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Current Transport Research

We have a number of on-going studies on pig transport. A large National Pork Board-funded study examined use of bedding during transport of finishing pigs to market. A summary of that work is found in this presentation given by Avi Sapokta (a PhD candidate) at the 2012 World Pork Expo.

Bedding Presentation

Current work is examining boarding levels (for ventilation control) and misting during hot weather.

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Pig Transport During Warm Weather

This pig is showing one sign of stress – open mouth breathing. Pigs technically don’t pant (that is shallow breathing that cools the animal, dogs do). But they breathe fast when hot. This pig is telling us that intervention is needed to cool the pig. In this case, the pig was on a trailer and the trailer began moving and the pigs were cooled. This pig was not harmed during this study.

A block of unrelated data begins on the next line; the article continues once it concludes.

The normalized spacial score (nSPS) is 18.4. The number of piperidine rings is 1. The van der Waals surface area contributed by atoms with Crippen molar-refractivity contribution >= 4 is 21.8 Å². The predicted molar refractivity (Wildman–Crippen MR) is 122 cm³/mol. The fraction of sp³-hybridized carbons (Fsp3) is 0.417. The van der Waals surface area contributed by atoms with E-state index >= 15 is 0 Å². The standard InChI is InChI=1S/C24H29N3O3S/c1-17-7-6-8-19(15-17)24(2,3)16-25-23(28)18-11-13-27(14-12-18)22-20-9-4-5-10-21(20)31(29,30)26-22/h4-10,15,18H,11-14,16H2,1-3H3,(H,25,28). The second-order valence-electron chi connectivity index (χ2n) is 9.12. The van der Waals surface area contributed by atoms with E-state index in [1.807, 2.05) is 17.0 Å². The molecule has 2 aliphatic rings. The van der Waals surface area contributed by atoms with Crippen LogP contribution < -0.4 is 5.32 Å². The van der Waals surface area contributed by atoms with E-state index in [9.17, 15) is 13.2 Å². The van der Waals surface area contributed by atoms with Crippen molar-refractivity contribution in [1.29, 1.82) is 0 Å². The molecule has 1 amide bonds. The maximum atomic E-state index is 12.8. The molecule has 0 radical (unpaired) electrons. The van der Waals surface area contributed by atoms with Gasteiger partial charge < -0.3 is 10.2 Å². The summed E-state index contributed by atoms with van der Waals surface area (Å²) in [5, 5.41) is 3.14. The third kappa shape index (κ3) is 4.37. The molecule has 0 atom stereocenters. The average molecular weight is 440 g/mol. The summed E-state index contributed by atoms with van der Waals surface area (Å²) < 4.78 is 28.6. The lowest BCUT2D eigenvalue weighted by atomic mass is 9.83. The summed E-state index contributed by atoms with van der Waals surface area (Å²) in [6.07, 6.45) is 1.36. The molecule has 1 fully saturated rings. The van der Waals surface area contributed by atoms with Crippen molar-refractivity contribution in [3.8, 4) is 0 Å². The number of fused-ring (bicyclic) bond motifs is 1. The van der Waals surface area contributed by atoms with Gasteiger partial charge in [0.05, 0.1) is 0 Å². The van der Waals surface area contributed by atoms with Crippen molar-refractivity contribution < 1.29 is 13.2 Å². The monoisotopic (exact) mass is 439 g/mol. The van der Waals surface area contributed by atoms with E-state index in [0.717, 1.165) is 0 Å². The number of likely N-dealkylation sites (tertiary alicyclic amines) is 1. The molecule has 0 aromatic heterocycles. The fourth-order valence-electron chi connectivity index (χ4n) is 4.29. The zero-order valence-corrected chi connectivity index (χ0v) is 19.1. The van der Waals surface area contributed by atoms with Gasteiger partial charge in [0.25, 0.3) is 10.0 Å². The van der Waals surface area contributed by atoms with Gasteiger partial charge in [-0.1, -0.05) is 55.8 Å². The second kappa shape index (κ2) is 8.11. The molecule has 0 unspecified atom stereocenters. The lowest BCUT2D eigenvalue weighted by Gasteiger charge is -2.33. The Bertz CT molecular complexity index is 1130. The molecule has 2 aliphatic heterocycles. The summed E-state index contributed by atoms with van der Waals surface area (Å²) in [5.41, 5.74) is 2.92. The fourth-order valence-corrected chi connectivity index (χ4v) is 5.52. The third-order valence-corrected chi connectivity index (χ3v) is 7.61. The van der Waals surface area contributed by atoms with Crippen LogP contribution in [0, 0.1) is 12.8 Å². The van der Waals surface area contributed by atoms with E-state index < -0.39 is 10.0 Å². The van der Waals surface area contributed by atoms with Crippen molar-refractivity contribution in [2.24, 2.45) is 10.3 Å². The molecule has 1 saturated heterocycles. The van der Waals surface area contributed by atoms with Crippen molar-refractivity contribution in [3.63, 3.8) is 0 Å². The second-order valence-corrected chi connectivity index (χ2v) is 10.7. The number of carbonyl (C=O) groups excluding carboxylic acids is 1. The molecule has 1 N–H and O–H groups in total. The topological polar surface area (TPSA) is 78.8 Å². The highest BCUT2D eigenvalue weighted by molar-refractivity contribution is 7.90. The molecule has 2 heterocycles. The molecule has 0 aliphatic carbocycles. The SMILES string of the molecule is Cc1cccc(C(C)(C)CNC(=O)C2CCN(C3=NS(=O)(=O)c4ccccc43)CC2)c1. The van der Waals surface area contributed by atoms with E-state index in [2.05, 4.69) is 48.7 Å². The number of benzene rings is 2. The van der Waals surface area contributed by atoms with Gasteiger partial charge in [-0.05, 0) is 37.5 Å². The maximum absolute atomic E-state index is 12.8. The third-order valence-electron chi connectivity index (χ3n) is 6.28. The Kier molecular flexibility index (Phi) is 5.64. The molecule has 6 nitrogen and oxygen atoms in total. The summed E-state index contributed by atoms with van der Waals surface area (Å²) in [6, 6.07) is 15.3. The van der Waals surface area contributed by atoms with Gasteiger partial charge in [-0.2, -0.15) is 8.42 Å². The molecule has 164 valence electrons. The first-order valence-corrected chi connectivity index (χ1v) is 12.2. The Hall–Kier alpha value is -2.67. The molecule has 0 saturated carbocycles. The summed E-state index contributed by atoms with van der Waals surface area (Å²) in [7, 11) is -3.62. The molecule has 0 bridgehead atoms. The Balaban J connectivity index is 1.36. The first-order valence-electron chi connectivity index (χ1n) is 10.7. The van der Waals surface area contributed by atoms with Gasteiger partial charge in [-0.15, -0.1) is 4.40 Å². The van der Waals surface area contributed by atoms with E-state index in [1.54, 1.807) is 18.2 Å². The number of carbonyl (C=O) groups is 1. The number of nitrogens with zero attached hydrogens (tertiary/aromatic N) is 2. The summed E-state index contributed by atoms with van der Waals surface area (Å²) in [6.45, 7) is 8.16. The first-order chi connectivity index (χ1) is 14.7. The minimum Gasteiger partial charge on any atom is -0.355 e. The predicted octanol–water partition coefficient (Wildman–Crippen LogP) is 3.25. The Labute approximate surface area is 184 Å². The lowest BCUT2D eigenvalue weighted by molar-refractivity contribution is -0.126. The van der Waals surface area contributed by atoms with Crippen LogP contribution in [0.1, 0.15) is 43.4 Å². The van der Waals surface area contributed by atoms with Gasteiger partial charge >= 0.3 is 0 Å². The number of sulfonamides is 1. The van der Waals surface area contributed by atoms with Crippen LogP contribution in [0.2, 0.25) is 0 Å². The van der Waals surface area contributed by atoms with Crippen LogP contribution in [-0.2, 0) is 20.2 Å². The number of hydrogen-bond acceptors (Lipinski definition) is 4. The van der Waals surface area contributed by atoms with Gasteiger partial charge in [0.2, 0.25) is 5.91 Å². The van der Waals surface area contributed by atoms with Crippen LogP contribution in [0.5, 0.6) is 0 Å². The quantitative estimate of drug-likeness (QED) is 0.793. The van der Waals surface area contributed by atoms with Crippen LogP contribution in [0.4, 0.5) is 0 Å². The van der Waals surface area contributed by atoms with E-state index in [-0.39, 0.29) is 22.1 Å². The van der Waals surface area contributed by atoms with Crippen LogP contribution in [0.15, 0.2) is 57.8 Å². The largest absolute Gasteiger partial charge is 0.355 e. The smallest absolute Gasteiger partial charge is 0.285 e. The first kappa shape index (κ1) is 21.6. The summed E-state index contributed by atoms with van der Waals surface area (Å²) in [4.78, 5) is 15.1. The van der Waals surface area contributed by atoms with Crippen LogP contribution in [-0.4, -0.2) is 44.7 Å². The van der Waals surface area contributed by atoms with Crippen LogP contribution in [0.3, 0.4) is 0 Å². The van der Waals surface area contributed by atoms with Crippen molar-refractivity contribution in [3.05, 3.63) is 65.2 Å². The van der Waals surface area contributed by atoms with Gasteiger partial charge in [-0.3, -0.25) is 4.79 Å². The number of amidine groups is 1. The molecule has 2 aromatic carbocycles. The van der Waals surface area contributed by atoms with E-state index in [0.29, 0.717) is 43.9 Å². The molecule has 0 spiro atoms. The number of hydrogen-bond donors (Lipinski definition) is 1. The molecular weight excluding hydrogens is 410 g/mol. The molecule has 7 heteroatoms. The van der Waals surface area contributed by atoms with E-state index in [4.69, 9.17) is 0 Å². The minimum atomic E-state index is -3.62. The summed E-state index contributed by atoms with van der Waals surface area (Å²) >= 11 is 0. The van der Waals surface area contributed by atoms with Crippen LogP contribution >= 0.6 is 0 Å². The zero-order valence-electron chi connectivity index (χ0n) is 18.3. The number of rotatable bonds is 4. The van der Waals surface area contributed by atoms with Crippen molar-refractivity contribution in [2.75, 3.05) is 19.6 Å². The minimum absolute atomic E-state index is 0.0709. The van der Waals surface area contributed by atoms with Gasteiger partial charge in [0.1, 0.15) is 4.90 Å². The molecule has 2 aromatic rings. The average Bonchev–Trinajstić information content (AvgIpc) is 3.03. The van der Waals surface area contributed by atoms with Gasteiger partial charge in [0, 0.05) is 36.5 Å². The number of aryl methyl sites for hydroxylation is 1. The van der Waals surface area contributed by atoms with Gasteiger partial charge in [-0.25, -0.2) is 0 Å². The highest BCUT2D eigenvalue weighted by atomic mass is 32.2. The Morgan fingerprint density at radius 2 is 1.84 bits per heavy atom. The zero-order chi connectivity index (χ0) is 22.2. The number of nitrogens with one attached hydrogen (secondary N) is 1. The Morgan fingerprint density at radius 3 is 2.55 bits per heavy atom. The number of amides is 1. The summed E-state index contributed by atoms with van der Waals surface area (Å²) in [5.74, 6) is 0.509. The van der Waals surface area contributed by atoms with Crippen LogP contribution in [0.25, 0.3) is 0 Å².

We know from the field that the rate of dead on arrival (DOA) is higher in the summer than in the cooler months. Furthermore, from Sutherland et al., (2009), we know that DOA increases from 70 to over 100 F (21 to 38 C).


Figure. Warm outside air temperature is associated with a rise in DOA pigs at the plant. While the rate of DOA was not related to air temperatures below 70 F (21 C), above 70 C, the rate if DOA steadily increased (Sutherland et al., 2009).

How to know when pigs are getting hot?

When pigs get hot, they show signs of stress. Among these signs are increased breathing rates and open mouth breathing, (see video below), redness of skin, and unwillingness or inability to walk. Pigs lack functional sweat glands and so if they are in a transport truck or trailer and they become hot, they cannot sweat to cool down. At this point, the only interventions available are to move air (drive truck or put fans on) or wet the pigs – or preferably both.